'The Sortino ratio measures the risk-adjusted return of an investment asset, portfolio, or strategy. It is a modification of the Sharpe ratio but penalizes only those returns falling below a user-specified target or required rate of return, while the Sharpe ratio penalizes both upside and downside volatility equally. Though both ratios measure an investment's risk-adjusted return, they do so in significantly different ways that will frequently lead to differing conclusions as to the true nature of the investment's return-generating efficiency. The Sortino ratio is used as a way to compare the risk-adjusted performance of programs with differing risk and return profiles. In general, risk-adjusted returns seek to normalize the risk across programs and then see which has the higher return unit per risk.'

Applying this definition to our asset in some examples:- Compared with the benchmark SPY (1.12) in the period of the last 5 years, the excess return divided by the downside deviation of 0.71 of Vertex Pharmaceuticals is lower, thus worse.
- Compared with SPY (0.63) in the period of the last 3 years, the ratio of annual return and downside deviation of 0.47 is lower, thus worse.

'The ulcer index is a stock market risk measure or technical analysis indicator devised by Peter Martin in 1987, and published by him and Byron McCann in their 1989 book The Investors Guide to Fidelity Funds. It's designed as a measure of volatility, but only volatility in the downward direction, i.e. the amount of drawdown or retracement occurring over a period. Other volatility measures like standard deviation treat up and down movement equally, but a trader doesn't mind upward movement, it's the downside that causes stress and stomach ulcers that the index's name suggests.'

Which means for our asset as example:- The Ulcer Index over 5 years of Vertex Pharmaceuticals is 12 , which is greater, thus worse compared to the benchmark SPY (5.59 ) in the same period.
- Compared with SPY (7.14 ) in the period of the last 3 years, the Ulcer Index of 11 is greater, thus worse.

'A maximum drawdown is the maximum loss from a peak to a trough of a portfolio, before a new peak is attained. Maximum Drawdown is an indicator of downside risk over a specified time period. It can be used both as a stand-alone measure or as an input into other metrics such as 'Return over Maximum Drawdown' and the Calmar Ratio. Maximum Drawdown is expressed in percentage terms.'

Using this definition on our asset we see for example:- Looking at the maximum drop from peak to valley of -31.7 days in the last 5 years of Vertex Pharmaceuticals, we see it is relatively greater, thus better in comparison to the benchmark SPY (-33.7 days)
- Looking at maximum drop from peak to valley in of -31.7 days in the period of the last 3 years, we see it is relatively greater, thus better in comparison to SPY (-33.7 days).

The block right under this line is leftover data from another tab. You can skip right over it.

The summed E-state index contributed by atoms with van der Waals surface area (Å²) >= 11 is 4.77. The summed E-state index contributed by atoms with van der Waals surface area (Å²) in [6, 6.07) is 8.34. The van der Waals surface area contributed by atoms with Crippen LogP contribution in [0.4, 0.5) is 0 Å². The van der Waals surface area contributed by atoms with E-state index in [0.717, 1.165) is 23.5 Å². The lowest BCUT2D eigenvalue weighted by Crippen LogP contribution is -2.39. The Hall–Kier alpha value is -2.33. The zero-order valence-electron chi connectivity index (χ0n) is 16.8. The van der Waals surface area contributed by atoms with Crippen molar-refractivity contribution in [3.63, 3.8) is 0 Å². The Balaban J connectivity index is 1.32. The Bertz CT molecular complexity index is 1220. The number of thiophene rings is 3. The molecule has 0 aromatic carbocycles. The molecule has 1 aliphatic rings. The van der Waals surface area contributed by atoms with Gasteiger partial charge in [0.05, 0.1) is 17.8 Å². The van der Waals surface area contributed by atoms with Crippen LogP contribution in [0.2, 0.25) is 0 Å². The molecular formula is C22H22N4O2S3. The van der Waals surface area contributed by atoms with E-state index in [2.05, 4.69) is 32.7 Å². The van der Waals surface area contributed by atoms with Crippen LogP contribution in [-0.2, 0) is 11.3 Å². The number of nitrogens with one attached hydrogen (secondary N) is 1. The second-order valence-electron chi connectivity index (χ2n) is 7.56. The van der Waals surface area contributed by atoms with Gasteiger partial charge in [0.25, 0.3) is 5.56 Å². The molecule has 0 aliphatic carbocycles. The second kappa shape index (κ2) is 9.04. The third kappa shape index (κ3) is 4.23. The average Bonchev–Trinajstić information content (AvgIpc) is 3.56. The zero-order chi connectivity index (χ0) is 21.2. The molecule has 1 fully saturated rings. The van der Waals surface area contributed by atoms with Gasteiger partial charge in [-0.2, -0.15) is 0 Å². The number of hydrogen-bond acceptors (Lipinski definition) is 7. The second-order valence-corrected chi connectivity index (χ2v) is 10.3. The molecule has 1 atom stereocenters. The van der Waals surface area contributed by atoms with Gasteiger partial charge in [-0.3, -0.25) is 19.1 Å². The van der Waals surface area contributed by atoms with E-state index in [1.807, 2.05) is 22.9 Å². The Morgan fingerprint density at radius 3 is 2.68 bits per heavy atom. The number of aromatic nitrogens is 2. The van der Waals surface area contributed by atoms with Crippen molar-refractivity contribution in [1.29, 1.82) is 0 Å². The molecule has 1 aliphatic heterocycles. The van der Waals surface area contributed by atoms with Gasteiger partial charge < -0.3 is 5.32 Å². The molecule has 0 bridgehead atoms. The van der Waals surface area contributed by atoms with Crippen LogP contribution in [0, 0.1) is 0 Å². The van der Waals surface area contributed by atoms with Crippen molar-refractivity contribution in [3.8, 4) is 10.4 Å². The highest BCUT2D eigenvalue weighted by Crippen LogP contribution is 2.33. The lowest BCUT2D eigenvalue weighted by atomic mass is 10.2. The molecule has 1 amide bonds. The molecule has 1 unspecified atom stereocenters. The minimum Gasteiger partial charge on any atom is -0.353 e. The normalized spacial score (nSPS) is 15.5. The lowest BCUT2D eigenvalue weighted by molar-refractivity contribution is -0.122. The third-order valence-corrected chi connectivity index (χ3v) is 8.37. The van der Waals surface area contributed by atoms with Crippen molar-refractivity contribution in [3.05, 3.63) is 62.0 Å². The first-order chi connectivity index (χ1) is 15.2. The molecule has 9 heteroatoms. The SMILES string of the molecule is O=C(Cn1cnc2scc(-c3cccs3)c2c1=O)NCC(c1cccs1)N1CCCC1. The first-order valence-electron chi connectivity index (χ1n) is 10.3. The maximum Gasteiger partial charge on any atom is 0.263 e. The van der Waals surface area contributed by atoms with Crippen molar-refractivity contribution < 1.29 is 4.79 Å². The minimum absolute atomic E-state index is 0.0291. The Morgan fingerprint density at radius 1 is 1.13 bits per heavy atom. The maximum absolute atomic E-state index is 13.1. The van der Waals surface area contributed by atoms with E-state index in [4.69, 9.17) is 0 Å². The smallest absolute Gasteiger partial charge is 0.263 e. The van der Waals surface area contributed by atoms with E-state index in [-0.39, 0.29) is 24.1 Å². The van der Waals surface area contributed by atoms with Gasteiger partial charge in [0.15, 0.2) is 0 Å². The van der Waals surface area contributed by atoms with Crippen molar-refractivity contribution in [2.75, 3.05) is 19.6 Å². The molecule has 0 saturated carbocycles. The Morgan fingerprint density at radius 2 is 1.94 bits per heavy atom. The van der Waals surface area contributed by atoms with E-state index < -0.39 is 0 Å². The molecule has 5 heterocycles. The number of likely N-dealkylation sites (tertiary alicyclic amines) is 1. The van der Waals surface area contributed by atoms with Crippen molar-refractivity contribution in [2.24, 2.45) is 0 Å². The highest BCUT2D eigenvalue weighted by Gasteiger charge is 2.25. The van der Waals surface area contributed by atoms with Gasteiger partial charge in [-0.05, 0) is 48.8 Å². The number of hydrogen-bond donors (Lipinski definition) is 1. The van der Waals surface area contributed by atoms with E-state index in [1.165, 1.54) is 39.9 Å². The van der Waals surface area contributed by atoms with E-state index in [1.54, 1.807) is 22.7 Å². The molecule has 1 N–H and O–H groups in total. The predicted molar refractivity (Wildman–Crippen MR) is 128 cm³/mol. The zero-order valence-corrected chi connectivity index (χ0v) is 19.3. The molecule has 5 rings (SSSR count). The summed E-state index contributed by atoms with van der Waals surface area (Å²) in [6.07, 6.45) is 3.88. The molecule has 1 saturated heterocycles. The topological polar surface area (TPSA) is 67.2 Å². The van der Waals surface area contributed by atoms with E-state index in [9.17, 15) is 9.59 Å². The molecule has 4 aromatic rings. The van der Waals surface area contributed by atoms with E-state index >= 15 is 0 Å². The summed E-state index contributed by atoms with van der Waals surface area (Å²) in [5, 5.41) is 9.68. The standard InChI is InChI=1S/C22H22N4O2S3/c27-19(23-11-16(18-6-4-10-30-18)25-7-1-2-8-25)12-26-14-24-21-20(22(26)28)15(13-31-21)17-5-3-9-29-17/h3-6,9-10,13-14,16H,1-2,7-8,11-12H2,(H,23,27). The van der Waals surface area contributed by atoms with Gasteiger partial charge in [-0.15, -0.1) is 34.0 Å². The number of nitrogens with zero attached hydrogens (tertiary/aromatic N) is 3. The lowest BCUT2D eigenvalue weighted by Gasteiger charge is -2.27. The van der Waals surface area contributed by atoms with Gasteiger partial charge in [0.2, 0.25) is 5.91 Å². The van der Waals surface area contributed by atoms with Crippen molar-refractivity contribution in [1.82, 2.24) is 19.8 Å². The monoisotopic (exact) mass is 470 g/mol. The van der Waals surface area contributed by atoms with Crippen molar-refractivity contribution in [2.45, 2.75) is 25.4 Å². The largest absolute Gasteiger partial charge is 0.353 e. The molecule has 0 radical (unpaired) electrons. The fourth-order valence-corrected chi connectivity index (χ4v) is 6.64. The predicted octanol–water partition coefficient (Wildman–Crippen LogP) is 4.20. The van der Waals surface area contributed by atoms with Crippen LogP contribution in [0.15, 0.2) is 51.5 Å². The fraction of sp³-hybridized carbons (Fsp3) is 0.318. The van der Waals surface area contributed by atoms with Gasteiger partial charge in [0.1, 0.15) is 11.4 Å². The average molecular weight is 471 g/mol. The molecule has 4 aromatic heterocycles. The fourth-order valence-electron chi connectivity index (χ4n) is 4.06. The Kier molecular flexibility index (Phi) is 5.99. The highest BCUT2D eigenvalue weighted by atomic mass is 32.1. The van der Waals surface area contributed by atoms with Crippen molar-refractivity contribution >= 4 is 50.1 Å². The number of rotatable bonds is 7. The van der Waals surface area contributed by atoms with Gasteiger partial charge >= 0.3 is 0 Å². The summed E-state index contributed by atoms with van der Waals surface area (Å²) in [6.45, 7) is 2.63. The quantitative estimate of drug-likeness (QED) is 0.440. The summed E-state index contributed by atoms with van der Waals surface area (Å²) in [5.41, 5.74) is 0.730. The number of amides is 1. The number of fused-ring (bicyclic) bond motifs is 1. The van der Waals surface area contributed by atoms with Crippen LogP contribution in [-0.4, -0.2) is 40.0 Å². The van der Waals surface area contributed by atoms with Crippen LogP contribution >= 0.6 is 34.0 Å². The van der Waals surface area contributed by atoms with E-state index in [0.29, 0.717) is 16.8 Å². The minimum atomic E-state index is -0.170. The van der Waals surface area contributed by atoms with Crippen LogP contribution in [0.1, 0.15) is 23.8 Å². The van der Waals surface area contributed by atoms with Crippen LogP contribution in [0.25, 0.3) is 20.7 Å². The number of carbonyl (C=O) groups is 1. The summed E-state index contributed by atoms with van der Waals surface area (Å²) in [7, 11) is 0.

'The Drawdown Duration is the length of any peak to peak period, or the time between new equity highs. The Max Drawdown Duration is the worst (the maximum/longest) amount of time an investment has seen between peaks (equity highs). Many assume Max DD Duration is the length of time between new highs during which the Max DD (magnitude) occurred. But that isn’t always the case. The Max DD duration is the longest time between peaks, period. So it could be the time when the program also had its biggest peak to valley loss (and usually is, because the program needs a long time to recover from the largest loss), but it doesn’t have to be'

Applying this definition to our asset in some examples:- The maximum time in days below previous high water mark over 5 years of Vertex Pharmaceuticals is 195 days, which is greater, thus worse compared to the benchmark SPY (139 days) in the same period.
- During the last 3 years, the maximum time in days below previous high water mark is 195 days, which is higher, thus worse than the value of 139 days from the benchmark.

'The Drawdown Duration is the length of any peak to peak period, or the time between new equity highs. The Avg Drawdown Duration is the average amount of time an investment has seen between peaks (equity highs), or in other terms the average of time under water of all drawdowns. So in contrast to the Maximum duration it does not measure only one drawdown event but calculates the average of all.'

Using this definition on our asset we see for example:- Looking at the average time in days below previous high water mark of 53 days in the last 5 years of Vertex Pharmaceuticals, we see it is relatively greater, thus worse in comparison to the benchmark SPY (33 days)
- During the last 3 years, the average time in days below previous high water mark is 51 days, which is higher, thus worse than the value of 45 days from the benchmark.

Historical returns have been extended using synthetic data.
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- Note that yearly returns do not equal the sum of monthly returns due to compounding.
- Performance results of Vertex Pharmaceuticals are hypothetical, do not account for slippage, fees or taxes, and are based on backtesting, which has many inherent limitations, some of which are described in our Terms of Use.